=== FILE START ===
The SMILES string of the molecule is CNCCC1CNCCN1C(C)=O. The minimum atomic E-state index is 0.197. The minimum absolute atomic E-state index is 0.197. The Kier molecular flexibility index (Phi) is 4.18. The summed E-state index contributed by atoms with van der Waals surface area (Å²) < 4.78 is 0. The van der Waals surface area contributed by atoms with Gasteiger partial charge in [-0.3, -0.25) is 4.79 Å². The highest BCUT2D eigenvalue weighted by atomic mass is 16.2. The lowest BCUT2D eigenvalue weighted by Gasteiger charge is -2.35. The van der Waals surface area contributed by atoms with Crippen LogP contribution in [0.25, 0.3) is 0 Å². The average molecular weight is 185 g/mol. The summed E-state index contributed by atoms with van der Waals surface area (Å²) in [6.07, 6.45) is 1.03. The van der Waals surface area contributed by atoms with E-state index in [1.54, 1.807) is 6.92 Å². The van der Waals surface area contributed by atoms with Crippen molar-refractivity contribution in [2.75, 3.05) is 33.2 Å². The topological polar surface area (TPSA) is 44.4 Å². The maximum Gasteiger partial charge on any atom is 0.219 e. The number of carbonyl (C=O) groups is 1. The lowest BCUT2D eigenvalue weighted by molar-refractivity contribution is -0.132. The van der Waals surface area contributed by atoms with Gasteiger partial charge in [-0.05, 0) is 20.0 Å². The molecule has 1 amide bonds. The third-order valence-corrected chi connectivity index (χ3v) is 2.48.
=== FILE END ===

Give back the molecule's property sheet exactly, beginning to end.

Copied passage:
The SMILES string of the molecule is CNCCC1CNCCN1C(C)=O. The minimum atomic E-state index is 0.197. The minimum absolute atomic E-state index is 0.197. The Kier molecular flexibility index (Phi) is 4.18. The summed E-state index contributed by atoms with van der Waals surface area (Å²) < 4.78 is 0. The van der Waals surface area contributed by atoms with Gasteiger partial charge in [-0.3, -0.25) is 4.79 Å². The highest BCUT2D eigenvalue weighted by atomic mass is 16.2. The lowest BCUT2D eigenvalue weighted by Gasteiger charge is -2.35. The van der Waals surface area contributed by atoms with Crippen LogP contribution in [0.25, 0.3) is 0 Å². The average molecular weight is 185 g/mol. The summed E-state index contributed by atoms with van der Waals surface area (Å²) in [6.07, 6.45) is 1.03. The van der Waals surface area contributed by atoms with E-state index in [1.54, 1.807) is 6.92 Å². The van der Waals surface area contributed by atoms with Crippen molar-refractivity contribution in [2.75, 3.05) is 33.2 Å². The topological polar surface area (TPSA) is 44.4 Å². The maximum Gasteiger partial charge on any atom is 0.219 e. The number of carbonyl (C=O) groups is 1. The lowest BCUT2D eigenvalue weighted by molar-refractivity contribution is -0.132. The van der Waals surface area contributed by atoms with Gasteiger partial charge in [-0.05, 0) is 20.0 Å². The molecule has 1 amide bonds. The third-order valence-corrected chi connectivity index (χ3v) is 2.48.